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Impact of venous leg ulceration on health-related quality of life: A synthesis of data from randomized controlled trials compared to population norms.

Jull, Andrew; Muchoney, Sara; Parag, Varsha; Wadham, Angela; Bullen, Chris; Waters, Jill.
Wound Repair Regen; 26(2): 206-212, 2018 03.
Artigo em Inglês | MEDLINE | ID: mdl-30015365
Venous insufficiency is the most common cause of leg ulceration, but the impact of venous leg ulceration on health-related quality of life has not been adequately assessed. This study compared data from randomized controlled trials to population norms obtained from a large national population survey. We combined the baseline Short Form-36 (SF-36) version 1 data from two New Zealand randomized controlled trials that recruited participants with VLU and compared the pooled data to the population scores obtained from the New Zealand Health Survey using general linear regression to adjust for age, sex, and ethnicity differences between the cohorts. Baseline SF-36 scores obtained from 618 trial participants were compared to the SF-36 scores obtained from the 12,529 participants in the New Zealand Health Survey. Participants with VLU had significantly lower crude SF-36 scores across all eight SF-36 domains, but there was interaction between age and group. Adjusted mean differences for participants aged 65 years or younger were -25.8, -32.1, -21.2, -9.6, -7.6, -23.9, -21.5, and -9.3, respectively, for Physical Functioning, Role Physical, Bodily Pain, General Health, Vitality, Social Functioning, Role Emotional, and Mental Health whereas the adjusted mean differences for older participants were -15.7, -23.8, -13.8, -0.3 (nonsignificant), -4.6, -15.3, -21.2, and -6.6. This study is the first to compare a VLU population to norms from a general population survey and the first to show VLU interacts with age creating stronger impact in younger patients compared their age cohort. Younger patients may have need of more pastoral care as a consequence.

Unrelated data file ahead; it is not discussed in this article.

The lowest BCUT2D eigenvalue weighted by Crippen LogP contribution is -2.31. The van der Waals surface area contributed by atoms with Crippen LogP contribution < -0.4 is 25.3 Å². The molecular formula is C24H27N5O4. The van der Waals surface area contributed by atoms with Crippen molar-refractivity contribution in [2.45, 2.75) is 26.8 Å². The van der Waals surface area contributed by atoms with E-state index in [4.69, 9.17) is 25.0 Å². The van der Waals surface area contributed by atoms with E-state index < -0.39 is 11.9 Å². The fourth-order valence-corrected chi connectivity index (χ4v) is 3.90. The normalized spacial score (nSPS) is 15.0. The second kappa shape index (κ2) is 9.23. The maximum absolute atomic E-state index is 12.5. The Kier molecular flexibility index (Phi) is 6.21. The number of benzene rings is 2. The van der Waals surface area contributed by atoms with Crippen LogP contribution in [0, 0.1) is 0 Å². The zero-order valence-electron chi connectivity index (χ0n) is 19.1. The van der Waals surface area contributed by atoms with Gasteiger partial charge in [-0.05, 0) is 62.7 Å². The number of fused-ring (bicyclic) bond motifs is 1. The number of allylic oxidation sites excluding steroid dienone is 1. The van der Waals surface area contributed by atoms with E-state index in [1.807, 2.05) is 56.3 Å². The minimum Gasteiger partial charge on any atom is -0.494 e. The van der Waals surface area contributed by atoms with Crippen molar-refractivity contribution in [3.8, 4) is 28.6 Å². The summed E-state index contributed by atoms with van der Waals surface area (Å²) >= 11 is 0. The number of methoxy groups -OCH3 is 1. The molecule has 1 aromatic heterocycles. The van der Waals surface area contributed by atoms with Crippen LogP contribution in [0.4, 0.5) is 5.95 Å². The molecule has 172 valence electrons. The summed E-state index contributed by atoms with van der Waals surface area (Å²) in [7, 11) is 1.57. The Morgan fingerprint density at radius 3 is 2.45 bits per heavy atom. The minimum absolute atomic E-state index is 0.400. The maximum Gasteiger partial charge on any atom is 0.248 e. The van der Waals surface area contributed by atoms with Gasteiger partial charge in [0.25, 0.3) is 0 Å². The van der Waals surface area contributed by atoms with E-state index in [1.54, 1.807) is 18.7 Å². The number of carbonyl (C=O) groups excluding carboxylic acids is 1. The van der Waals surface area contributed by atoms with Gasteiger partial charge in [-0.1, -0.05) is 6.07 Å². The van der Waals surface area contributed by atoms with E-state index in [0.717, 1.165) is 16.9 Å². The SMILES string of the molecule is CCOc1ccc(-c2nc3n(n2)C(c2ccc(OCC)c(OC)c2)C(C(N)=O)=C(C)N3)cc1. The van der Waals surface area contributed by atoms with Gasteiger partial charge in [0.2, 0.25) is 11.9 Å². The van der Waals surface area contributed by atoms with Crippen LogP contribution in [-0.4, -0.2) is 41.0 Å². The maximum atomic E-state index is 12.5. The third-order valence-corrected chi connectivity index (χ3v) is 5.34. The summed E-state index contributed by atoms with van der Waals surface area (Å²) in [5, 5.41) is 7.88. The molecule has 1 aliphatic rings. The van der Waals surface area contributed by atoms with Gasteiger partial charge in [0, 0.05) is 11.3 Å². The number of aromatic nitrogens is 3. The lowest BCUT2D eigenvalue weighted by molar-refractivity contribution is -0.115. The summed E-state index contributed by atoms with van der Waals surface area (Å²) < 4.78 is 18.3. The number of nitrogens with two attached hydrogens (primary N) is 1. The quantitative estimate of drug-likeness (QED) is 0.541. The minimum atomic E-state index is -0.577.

Selo DaSilva